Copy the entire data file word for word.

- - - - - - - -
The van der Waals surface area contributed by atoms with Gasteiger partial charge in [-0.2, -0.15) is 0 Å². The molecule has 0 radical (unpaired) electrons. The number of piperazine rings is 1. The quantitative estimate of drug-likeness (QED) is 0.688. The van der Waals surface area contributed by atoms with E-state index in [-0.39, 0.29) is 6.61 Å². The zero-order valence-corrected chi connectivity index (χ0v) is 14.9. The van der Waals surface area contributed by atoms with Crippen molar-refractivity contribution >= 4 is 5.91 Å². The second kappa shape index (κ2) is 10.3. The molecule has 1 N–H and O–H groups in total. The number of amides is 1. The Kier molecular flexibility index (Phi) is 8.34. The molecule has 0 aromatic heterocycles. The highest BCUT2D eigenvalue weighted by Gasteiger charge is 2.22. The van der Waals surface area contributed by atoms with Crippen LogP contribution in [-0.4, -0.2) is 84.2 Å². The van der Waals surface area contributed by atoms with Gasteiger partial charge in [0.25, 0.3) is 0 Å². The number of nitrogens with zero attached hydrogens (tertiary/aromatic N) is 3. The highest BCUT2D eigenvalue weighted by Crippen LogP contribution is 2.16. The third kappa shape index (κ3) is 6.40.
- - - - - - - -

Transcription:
The van der Waals surface area contributed by atoms with Gasteiger partial charge in [-0.2, -0.15) is 0 Å². The molecule has 0 radical (unpaired) electrons. The number of piperazine rings is 1. The quantitative estimate of drug-likeness (QED) is 0.688. The van der Waals surface area contributed by atoms with E-state index in [-0.39, 0.29) is 6.61 Å². The zero-order valence-corrected chi connectivity index (χ0v) is 14.9. The van der Waals surface area contributed by atoms with Crippen molar-refractivity contribution >= 4 is 5.91 Å². The second kappa shape index (κ2) is 10.3. The molecule has 1 N–H and O–H groups in total. The number of amides is 1. The Kier molecular flexibility index (Phi) is 8.34. The molecule has 0 aromatic heterocycles. The highest BCUT2D eigenvalue weighted by Gasteiger charge is 2.22. The van der Waals surface area contributed by atoms with Crippen LogP contribution in [-0.4, -0.2) is 84.2 Å². The van der Waals surface area contributed by atoms with Gasteiger partial charge in [0.25, 0.3) is 0 Å². The number of nitrogens with zero attached hydrogens (tertiary/aromatic N) is 3. The highest BCUT2D eigenvalue weighted by Crippen LogP contribution is 2.16. The third kappa shape index (κ3) is 6.40.